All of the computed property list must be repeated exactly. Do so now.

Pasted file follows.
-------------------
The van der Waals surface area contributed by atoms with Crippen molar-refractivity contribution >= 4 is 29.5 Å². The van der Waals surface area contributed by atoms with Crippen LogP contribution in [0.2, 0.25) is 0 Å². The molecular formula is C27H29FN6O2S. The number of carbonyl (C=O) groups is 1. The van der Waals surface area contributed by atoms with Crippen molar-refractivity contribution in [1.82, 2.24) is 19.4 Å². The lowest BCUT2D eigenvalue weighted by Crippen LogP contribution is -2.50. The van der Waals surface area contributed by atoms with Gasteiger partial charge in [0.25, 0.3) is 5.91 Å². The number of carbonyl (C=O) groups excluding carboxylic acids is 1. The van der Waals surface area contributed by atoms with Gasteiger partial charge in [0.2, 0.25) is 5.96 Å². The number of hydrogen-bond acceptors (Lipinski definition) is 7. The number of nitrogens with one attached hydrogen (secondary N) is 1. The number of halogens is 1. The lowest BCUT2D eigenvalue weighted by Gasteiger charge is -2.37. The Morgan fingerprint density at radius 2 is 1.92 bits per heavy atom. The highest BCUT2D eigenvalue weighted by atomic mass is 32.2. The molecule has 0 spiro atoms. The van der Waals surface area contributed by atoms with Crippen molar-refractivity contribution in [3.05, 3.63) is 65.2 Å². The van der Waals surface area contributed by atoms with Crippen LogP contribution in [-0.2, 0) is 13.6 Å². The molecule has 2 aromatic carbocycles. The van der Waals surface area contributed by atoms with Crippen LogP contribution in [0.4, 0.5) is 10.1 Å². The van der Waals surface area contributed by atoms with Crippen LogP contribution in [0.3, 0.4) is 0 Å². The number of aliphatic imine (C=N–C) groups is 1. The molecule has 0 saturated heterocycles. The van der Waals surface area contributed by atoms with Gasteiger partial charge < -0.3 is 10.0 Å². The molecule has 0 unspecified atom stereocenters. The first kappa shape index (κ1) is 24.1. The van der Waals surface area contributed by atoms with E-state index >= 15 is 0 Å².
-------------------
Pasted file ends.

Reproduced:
The van der Waals surface area contributed by atoms with Crippen molar-refractivity contribution >= 4 is 29.5 Å². The van der Waals surface area contributed by atoms with Crippen LogP contribution in [0.2, 0.25) is 0 Å². The molecular formula is C27H29FN6O2S. The number of carbonyl (C=O) groups is 1. The van der Waals surface area contributed by atoms with Crippen molar-refractivity contribution in [1.82, 2.24) is 19.4 Å². The lowest BCUT2D eigenvalue weighted by Crippen LogP contribution is -2.50. The van der Waals surface area contributed by atoms with Gasteiger partial charge in [0.25, 0.3) is 5.91 Å². The number of carbonyl (C=O) groups excluding carboxylic acids is 1. The van der Waals surface area contributed by atoms with Gasteiger partial charge in [0.2, 0.25) is 5.96 Å². The number of hydrogen-bond acceptors (Lipinski definition) is 7. The number of nitrogens with one attached hydrogen (secondary N) is 1. The number of halogens is 1. The lowest BCUT2D eigenvalue weighted by Gasteiger charge is -2.37. The Morgan fingerprint density at radius 2 is 1.92 bits per heavy atom. The highest BCUT2D eigenvalue weighted by atomic mass is 32.2. The molecule has 0 spiro atoms. The van der Waals surface area contributed by atoms with Crippen molar-refractivity contribution in [3.05, 3.63) is 65.2 Å². The van der Waals surface area contributed by atoms with Crippen LogP contribution in [-0.2, 0) is 13.6 Å². The molecule has 2 aromatic carbocycles. The van der Waals surface area contributed by atoms with Crippen LogP contribution in [0.4, 0.5) is 10.1 Å². The van der Waals surface area contributed by atoms with Crippen LogP contribution in [0.3, 0.4) is 0 Å². The number of aliphatic imine (C=N–C) groups is 1. The molecule has 0 saturated heterocycles. The van der Waals surface area contributed by atoms with Gasteiger partial charge < -0.3 is 10.0 Å². The molecule has 0 unspecified atom stereocenters. The first kappa shape index (κ1) is 24.1. The van der Waals surface area contributed by atoms with E-state index >= 15 is 0 Å².